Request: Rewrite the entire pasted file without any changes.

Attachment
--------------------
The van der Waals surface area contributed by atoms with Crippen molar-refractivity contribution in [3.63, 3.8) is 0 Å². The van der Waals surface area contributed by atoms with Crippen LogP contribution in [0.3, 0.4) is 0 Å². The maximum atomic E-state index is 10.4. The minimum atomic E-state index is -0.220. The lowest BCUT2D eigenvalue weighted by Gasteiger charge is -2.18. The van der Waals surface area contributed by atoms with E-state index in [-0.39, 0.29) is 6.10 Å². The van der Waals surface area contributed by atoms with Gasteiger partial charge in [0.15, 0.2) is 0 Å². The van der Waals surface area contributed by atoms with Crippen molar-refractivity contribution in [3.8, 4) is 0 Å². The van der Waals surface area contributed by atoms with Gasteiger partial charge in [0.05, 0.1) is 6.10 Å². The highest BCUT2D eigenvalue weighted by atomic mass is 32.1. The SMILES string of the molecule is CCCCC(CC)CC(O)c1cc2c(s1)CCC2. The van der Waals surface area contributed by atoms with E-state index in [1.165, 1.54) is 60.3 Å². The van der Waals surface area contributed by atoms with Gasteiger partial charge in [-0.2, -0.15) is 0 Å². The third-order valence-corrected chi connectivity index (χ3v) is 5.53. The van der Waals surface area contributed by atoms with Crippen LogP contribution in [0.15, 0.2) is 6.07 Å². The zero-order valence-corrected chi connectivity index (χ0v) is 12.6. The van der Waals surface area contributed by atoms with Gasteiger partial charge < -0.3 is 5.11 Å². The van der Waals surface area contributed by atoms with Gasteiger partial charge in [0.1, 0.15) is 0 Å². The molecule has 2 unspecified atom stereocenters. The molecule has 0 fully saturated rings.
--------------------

The van der Waals surface area contributed by atoms with Crippen molar-refractivity contribution in [3.63, 3.8) is 0 Å². The van der Waals surface area contributed by atoms with Crippen LogP contribution in [0.3, 0.4) is 0 Å². The maximum atomic E-state index is 10.4. The minimum atomic E-state index is -0.220. The lowest BCUT2D eigenvalue weighted by Gasteiger charge is -2.18. The van der Waals surface area contributed by atoms with E-state index in [-0.39, 0.29) is 6.10 Å². The van der Waals surface area contributed by atoms with Gasteiger partial charge in [0.15, 0.2) is 0 Å². The van der Waals surface area contributed by atoms with Crippen molar-refractivity contribution in [3.8, 4) is 0 Å². The van der Waals surface area contributed by atoms with Gasteiger partial charge in [0.05, 0.1) is 6.10 Å². The highest BCUT2D eigenvalue weighted by atomic mass is 32.1. The SMILES string of the molecule is CCCCC(CC)CC(O)c1cc2c(s1)CCC2. The van der Waals surface area contributed by atoms with E-state index in [1.165, 1.54) is 60.3 Å². The van der Waals surface area contributed by atoms with Gasteiger partial charge in [-0.2, -0.15) is 0 Å². The third-order valence-corrected chi connectivity index (χ3v) is 5.53. The van der Waals surface area contributed by atoms with Crippen LogP contribution in [0.15, 0.2) is 6.07 Å². The zero-order valence-corrected chi connectivity index (χ0v) is 12.6. The van der Waals surface area contributed by atoms with Gasteiger partial charge < -0.3 is 5.11 Å². The van der Waals surface area contributed by atoms with Gasteiger partial charge in [0.1, 0.15) is 0 Å². The molecule has 2 unspecified atom stereocenters. The molecule has 0 fully saturated rings.